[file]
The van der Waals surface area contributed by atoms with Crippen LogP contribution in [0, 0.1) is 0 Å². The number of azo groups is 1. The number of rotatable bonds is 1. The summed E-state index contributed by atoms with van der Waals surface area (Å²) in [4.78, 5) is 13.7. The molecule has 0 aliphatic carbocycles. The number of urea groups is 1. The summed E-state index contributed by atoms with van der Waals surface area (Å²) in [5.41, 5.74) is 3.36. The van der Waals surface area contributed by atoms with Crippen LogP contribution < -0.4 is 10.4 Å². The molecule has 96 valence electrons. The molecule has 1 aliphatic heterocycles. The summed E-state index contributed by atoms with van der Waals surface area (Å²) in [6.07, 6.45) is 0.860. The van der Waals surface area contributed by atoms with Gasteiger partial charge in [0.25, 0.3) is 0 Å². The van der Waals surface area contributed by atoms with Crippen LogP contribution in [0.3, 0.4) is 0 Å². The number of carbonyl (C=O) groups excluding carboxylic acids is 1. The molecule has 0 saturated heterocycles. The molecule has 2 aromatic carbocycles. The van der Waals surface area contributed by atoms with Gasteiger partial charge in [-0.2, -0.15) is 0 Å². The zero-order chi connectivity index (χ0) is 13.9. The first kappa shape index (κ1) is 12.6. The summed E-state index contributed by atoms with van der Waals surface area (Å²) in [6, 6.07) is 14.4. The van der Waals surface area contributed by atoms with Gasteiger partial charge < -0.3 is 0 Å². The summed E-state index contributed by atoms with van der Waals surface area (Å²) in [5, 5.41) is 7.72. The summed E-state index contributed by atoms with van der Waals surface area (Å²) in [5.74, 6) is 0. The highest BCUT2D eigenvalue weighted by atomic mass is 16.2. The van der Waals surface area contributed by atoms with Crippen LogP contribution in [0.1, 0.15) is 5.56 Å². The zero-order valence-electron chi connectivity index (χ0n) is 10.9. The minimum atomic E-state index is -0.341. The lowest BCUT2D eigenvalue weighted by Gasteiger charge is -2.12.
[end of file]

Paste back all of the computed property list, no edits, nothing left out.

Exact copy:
The van der Waals surface area contributed by atoms with Crippen LogP contribution in [0, 0.1) is 0 Å². The number of azo groups is 1. The number of rotatable bonds is 1. The summed E-state index contributed by atoms with van der Waals surface area (Å²) in [4.78, 5) is 13.7. The molecule has 0 aliphatic carbocycles. The number of urea groups is 1. The summed E-state index contributed by atoms with van der Waals surface area (Å²) in [5.41, 5.74) is 3.36. The van der Waals surface area contributed by atoms with Crippen LogP contribution < -0.4 is 10.4 Å². The molecule has 96 valence electrons. The molecule has 1 aliphatic heterocycles. The summed E-state index contributed by atoms with van der Waals surface area (Å²) in [6.07, 6.45) is 0.860. The van der Waals surface area contributed by atoms with Gasteiger partial charge in [0.25, 0.3) is 0 Å². The van der Waals surface area contributed by atoms with Crippen LogP contribution in [0.3, 0.4) is 0 Å². The number of carbonyl (C=O) groups excluding carboxylic acids is 1. The molecule has 0 saturated heterocycles. The molecule has 2 aromatic carbocycles. The van der Waals surface area contributed by atoms with Gasteiger partial charge in [-0.2, -0.15) is 0 Å². The zero-order chi connectivity index (χ0) is 13.9. The first kappa shape index (κ1) is 12.6. The summed E-state index contributed by atoms with van der Waals surface area (Å²) in [6, 6.07) is 14.4. The van der Waals surface area contributed by atoms with Gasteiger partial charge < -0.3 is 0 Å². The summed E-state index contributed by atoms with van der Waals surface area (Å²) in [5, 5.41) is 7.72. The summed E-state index contributed by atoms with van der Waals surface area (Å²) in [5.74, 6) is 0. The highest BCUT2D eigenvalue weighted by atomic mass is 16.2. The van der Waals surface area contributed by atoms with Crippen LogP contribution in [0.1, 0.15) is 5.56 Å². The zero-order valence-electron chi connectivity index (χ0n) is 10.9. The minimum atomic E-state index is -0.341. The lowest BCUT2D eigenvalue weighted by Gasteiger charge is -2.12.